Zinc toxicity in the ferret

E. F. Straube, N. H. Schuster, A. J. Sinclair

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Abstract

Ferrets were fed 500, 1500 and 3000 ppm zinc in their diets for up to 6 months. The groups fed the two highest concentrations of zinc showed severe signs of toxicity between 1 to 2 weeks and the ferrets on the 3000 ppm diet died in less than 2 weeks. The lesions in this group were a diffuse nephrosis, haemorrhages in the intestine and a severe macrocytic hypochromic anaemia. There was a more severe diffuse nephrosis and some glomerular damage in the 1500 ppm group. These ferrets also had a macrocytic hypochromic anaemia. In both the 1500 and 3000 ppm groups there was an increase in zinc and a depression of copper in the liver and kidney tissue. All the zinc-treated ferrets showed decreased serum caeruloplasmin oxidase activity. The results indicated that the anaemia was more the result of the haemorrhages than of the zinc-induced copper deficiency. These findings suggest that ferrets are more susceptible to excess of dietary zinc than other species so far studied.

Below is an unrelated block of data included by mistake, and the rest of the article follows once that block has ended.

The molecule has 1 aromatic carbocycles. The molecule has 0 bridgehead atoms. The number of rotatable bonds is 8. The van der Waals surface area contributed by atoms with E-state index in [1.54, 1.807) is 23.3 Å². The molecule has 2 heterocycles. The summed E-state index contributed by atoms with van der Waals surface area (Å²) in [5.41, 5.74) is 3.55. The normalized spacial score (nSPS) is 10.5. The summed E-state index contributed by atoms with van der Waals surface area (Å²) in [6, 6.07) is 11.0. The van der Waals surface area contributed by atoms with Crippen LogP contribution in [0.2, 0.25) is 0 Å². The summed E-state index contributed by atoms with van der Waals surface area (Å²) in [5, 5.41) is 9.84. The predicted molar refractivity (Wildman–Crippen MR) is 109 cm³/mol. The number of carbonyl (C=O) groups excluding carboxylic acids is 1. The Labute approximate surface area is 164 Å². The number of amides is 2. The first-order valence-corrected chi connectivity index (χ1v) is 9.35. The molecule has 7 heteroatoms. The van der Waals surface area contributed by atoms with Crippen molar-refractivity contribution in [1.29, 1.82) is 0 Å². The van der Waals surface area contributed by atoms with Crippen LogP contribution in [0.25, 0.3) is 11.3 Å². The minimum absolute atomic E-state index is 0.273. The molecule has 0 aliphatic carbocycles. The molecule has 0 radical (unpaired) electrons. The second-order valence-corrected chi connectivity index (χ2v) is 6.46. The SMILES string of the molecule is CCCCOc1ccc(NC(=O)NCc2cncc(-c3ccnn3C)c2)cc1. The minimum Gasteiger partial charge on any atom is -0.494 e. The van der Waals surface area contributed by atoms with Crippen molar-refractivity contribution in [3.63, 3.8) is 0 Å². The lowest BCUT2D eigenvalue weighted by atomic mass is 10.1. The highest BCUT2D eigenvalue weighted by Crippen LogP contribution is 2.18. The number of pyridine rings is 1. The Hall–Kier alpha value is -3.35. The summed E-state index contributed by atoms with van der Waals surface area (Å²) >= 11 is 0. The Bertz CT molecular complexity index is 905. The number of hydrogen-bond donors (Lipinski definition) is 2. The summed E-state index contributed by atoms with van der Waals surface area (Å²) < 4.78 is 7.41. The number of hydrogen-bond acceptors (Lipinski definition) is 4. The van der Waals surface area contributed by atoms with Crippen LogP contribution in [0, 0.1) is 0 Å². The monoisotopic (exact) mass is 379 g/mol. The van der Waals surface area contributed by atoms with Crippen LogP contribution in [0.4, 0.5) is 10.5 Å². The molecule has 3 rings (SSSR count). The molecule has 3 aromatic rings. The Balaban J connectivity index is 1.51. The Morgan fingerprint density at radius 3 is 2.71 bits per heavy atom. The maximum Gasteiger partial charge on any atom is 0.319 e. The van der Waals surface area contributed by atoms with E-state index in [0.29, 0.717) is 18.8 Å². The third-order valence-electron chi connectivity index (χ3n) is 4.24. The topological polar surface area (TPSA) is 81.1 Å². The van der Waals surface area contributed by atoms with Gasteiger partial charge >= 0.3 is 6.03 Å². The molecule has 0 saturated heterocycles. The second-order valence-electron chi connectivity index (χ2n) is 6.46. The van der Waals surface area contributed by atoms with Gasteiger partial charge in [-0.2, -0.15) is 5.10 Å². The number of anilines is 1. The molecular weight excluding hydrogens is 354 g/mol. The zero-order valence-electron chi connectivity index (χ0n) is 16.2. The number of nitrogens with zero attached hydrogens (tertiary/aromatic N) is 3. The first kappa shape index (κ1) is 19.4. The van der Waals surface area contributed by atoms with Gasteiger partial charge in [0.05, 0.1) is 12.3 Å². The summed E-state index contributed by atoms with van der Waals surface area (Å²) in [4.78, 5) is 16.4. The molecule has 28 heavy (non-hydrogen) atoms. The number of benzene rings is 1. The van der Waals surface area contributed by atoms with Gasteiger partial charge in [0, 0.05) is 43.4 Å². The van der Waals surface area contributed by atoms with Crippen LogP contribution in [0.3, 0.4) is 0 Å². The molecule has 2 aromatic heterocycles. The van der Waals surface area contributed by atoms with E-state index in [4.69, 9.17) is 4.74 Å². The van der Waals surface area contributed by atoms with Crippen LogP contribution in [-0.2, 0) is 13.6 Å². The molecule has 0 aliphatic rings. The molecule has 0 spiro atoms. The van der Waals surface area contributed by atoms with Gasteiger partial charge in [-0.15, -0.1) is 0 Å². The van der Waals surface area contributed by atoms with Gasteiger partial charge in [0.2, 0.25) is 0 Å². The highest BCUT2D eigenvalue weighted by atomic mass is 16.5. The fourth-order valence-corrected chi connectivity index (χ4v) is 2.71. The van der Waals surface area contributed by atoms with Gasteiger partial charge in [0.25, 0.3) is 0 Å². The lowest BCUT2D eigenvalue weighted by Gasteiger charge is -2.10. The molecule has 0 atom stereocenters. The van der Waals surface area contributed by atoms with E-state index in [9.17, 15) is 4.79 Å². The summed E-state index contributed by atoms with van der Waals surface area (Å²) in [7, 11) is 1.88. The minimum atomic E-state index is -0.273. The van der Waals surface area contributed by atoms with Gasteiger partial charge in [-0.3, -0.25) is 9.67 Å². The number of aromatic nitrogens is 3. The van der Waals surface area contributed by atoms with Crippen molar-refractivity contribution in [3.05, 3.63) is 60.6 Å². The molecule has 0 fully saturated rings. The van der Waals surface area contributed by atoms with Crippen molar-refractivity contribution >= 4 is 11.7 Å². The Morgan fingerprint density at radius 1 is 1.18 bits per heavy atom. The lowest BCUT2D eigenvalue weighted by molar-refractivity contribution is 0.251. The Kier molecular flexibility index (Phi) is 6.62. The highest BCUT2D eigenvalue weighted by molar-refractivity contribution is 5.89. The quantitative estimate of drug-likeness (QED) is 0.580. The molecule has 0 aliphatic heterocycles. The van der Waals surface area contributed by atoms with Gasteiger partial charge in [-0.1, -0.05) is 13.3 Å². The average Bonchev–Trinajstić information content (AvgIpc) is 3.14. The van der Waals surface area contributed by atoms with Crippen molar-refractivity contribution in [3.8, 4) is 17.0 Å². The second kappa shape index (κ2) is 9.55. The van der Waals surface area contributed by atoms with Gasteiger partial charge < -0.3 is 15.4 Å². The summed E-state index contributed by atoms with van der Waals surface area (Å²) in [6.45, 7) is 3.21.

Original languageEnglish
Pages (from-to)355-361
Number of pages7
JournalJournal of Comparative Pathology
Volume90
Issue number3
DOIs
Publication statusPublished - 1 Jan 1980
Externally publishedYes

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